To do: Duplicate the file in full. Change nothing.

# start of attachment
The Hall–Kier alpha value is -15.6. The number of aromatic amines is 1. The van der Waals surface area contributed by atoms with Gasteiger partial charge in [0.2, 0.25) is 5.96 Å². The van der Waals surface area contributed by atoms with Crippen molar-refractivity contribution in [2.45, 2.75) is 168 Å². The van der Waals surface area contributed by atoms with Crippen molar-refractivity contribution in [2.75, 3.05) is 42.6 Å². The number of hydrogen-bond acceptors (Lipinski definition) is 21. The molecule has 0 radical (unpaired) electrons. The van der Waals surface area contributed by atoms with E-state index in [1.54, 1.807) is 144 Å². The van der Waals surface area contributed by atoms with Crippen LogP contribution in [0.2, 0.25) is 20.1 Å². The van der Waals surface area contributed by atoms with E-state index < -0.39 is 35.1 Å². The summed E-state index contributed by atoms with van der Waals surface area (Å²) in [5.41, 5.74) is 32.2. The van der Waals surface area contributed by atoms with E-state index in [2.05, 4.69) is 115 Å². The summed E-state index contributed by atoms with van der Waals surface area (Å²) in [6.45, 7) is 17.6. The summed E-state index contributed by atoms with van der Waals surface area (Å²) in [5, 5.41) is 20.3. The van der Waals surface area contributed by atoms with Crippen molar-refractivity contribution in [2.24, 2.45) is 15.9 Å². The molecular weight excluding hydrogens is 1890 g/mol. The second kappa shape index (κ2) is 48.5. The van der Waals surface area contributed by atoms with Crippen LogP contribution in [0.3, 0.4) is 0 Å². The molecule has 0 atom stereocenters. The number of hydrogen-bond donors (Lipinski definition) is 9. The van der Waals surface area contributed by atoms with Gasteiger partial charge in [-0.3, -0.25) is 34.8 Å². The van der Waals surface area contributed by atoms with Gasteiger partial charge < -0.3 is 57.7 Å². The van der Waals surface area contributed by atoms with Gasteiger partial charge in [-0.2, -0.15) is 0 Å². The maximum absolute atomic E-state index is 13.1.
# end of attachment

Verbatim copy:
The Hall–Kier alpha value is -15.6. The number of aromatic amines is 1. The van der Waals surface area contributed by atoms with Gasteiger partial charge in [0.2, 0.25) is 5.96 Å². The van der Waals surface area contributed by atoms with Crippen molar-refractivity contribution in [2.45, 2.75) is 168 Å². The van der Waals surface area contributed by atoms with Crippen molar-refractivity contribution in [2.75, 3.05) is 42.6 Å². The number of hydrogen-bond acceptors (Lipinski definition) is 21. The molecule has 0 radical (unpaired) electrons. The van der Waals surface area contributed by atoms with E-state index in [1.54, 1.807) is 144 Å². The van der Waals surface area contributed by atoms with Crippen LogP contribution in [0.2, 0.25) is 20.1 Å². The van der Waals surface area contributed by atoms with E-state index < -0.39 is 35.1 Å². The summed E-state index contributed by atoms with van der Waals surface area (Å²) in [5.41, 5.74) is 32.2. The van der Waals surface area contributed by atoms with E-state index in [2.05, 4.69) is 115 Å². The summed E-state index contributed by atoms with van der Waals surface area (Å²) in [6.45, 7) is 17.6. The summed E-state index contributed by atoms with van der Waals surface area (Å²) in [5, 5.41) is 20.3. The van der Waals surface area contributed by atoms with Crippen molar-refractivity contribution in [2.24, 2.45) is 15.9 Å². The molecular weight excluding hydrogens is 1890 g/mol. The second kappa shape index (κ2) is 48.5. The van der Waals surface area contributed by atoms with Crippen LogP contribution in [0.3, 0.4) is 0 Å². The molecule has 0 atom stereocenters. The number of hydrogen-bond donors (Lipinski definition) is 9. The van der Waals surface area contributed by atoms with Gasteiger partial charge in [-0.3, -0.25) is 34.8 Å². The van der Waals surface area contributed by atoms with Gasteiger partial charge < -0.3 is 57.7 Å². The van der Waals surface area contributed by atoms with Gasteiger partial charge in [-0.2, -0.15) is 0 Å². The maximum absolute atomic E-state index is 13.1.